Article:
Will, you are perhaps the drooliest baby that ever lived. You have 6 teeth: two on top and four on bottom, and you are cutting something like 25 more. Your mouth is a leaky faucet that never stops and your kisses are always ice-cold and wet.

You stick your tongue out when you are concentrating and you clap your hands together when you're trying to sign "more". You are an adventurer with an eye for trouble and you love to sneak away, crawl up the stairs, and get lost somewhere doing something naughty. You often go into the kitchen to open the kitchen cabinets and empty out all the Tupperware, and the bowls. If I give you a wooden spoon you love to bang on them enthusiastically, like a little drummer.

You really love to do things all by yourself, and you get so upset if I don't let you. Like at breakfast, when you're feeding yourself your yogurt with a spoon--sometimes the spoon turns upside down and you lose your rhythm and I take it away from you to try to reposition it in your hands, the second it leaves your grip you are devastated. You also love to try to push the baby stroller around the house and laugh uncontrollably until it tips over and you fall, your little body folding in half and your bum up in the air. You are honestly the cutest little boy in the world.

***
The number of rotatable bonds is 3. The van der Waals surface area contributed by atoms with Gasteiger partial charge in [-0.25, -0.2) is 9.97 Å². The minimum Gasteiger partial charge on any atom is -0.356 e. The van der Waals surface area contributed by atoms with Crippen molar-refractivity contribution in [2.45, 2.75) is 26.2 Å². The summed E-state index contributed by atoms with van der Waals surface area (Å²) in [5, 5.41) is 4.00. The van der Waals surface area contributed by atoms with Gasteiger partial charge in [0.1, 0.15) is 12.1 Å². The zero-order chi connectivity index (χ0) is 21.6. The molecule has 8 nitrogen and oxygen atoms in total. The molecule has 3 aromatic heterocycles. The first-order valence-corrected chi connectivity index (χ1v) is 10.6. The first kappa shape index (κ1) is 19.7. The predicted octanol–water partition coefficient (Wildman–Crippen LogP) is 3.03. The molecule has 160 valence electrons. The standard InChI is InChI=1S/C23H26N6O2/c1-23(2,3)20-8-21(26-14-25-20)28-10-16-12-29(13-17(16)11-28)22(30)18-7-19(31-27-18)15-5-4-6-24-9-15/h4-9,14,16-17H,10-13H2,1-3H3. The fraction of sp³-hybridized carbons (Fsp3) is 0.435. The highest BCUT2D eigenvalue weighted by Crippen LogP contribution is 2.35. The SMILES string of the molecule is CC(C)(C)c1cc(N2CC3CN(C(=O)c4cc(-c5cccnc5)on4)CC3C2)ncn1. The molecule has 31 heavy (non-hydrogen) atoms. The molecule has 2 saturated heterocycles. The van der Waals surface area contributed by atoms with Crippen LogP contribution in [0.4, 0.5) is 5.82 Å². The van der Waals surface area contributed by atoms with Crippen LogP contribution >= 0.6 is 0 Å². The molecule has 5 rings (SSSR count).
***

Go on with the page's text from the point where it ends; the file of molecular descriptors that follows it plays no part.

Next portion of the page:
You might not always be, but for now, you are sensitive. You have a tender heart that breaks easily and often. You don't like to be set down, especially not in the morning, and you will cry your eyes out the moment your bum hits the ground with your arms reached up towards me. You love to get your way and you smile proudly to yourself every time I walk toward you with my arms outstretched to scoop you back up. You give me the sweetest little grin through your tears.